Think about what God is saying here. It wasn’t because of them that God was acting to save them. In fact, they utterly profaned His holy name. They not only didn’t deserve His gracious intervention; they deserved only His wrath and punishment. “For the sake of My holy name.” This is why God acts. It’s who/what He is—righteous, holy, long-suffering, mercy, grace…love. And that’s what our focus for today is really all about. The focus is on God!
I direct your focus to God Himself in action. Look to this cross. Here is almighty God Himself in the flesh! Here is the Maker of heaven and earth allowing Himself to suffer such degradation and depravity, not because He deserved any of it, but precisely because you deserve it. That’s how great His love for you is! He suffers in your place. He dies in your place. He pays your justly-deserved wage of sin for you with His own body and blood. He does all this, not because you deserve it, but precisely because you do deserve every bit of this wrath and punishment, and there’s NOTHING you can do about it.
He acts in this way because that’s just who He is. He made a Gospel promise in the Garden of Eden to deliver Adam and his offspring from their justly-deserved bonds of sin, death, and the devil. He made that promise, and He continues to keep it. He bears the marks of that kept-promise in His flesh, standing before the throne of the heavenly Father for the rest of all eternity bearing His wounds, ever-reminding His Father that the wage of sin has been paid in full by Him. It is finished!
He continues to keep this promise as comes to you today, not because you deserve it, but because you need it, coming to you to feed you and nourish you with His Word and Sacrament. He comes to you today to comfort you and protect you and guide you in the path of His righteousness; His justification. “He leads me in the path of His righteousness for His name’s sake.” Folks: It’s just as true now as when David penned those words three thousand years ago, and it will remain true into all eternity. That’s just who God is.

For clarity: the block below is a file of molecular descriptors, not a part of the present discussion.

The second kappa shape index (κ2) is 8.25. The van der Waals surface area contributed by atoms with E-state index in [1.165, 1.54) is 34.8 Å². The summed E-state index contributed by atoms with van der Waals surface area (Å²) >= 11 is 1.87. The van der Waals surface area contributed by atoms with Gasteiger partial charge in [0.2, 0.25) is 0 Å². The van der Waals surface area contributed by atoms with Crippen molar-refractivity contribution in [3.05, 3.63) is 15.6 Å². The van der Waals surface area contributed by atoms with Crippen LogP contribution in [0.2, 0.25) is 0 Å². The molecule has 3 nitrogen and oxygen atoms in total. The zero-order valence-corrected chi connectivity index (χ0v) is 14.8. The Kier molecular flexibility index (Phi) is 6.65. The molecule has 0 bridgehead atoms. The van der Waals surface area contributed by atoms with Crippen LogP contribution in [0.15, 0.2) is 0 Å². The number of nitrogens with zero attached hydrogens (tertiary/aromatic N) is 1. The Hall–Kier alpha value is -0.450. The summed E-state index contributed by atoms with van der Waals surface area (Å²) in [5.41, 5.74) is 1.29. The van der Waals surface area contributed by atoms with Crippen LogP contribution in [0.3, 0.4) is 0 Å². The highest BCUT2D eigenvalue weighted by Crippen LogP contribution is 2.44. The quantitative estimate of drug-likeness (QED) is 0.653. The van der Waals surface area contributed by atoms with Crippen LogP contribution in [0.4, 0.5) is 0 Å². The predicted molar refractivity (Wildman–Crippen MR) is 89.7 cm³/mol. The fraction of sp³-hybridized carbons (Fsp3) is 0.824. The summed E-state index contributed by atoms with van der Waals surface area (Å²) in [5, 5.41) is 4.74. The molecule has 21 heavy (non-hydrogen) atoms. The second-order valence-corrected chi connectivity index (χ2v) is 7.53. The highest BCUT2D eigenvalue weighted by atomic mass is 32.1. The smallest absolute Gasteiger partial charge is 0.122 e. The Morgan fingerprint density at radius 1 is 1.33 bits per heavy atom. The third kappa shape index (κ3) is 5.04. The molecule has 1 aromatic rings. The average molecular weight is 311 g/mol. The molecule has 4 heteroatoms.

You know…I look around; I look in the mirror; I look and I listen, and I think of all that our heavenly Father has done and continues to do for us children of Adam, and in particular, us children of faith; us children of promise—the true Israel (discipline included); and I can’t help but look around and think: “All this He does only out of fatherly, divine goodness and mercy, without any merit or worthiness in me. For all this is my duty to thank and praise, serve and obey Him.”
May God grant that this blessed, repentant, faithful reality is witnessed in all that you say, think, and do. My dear brothers and sisters in Christ: If you ever think you need a reason to repent; if you ever think need a reason to be thankful, even in the midst of sorrow, look no further than right here [the font]. Look no further than God Himself in action for you. Look and remember that you bear His holy cruciform name upon your head and your heart. “All this He does only out of fatherly, divine goodness and mercy, without any merit or worthiness in me. For all this is my duty to thank and praise, serve and obey Him.”
May this peace of Christ, which surpasses all human understanding, guard and keep your hearts and minds in Him, now and into all eternity.
Feel free to use any or all of this sermon for the edification of God's people. It is NOT necessary to ask my permission for any of it! In fact, you don't have to mention me at all. (I think it's highly problematic when pastors seek credit/glory for sermons inspired by the Holy Spirit!) Give praise to God for the fact that He continues to provide for His people.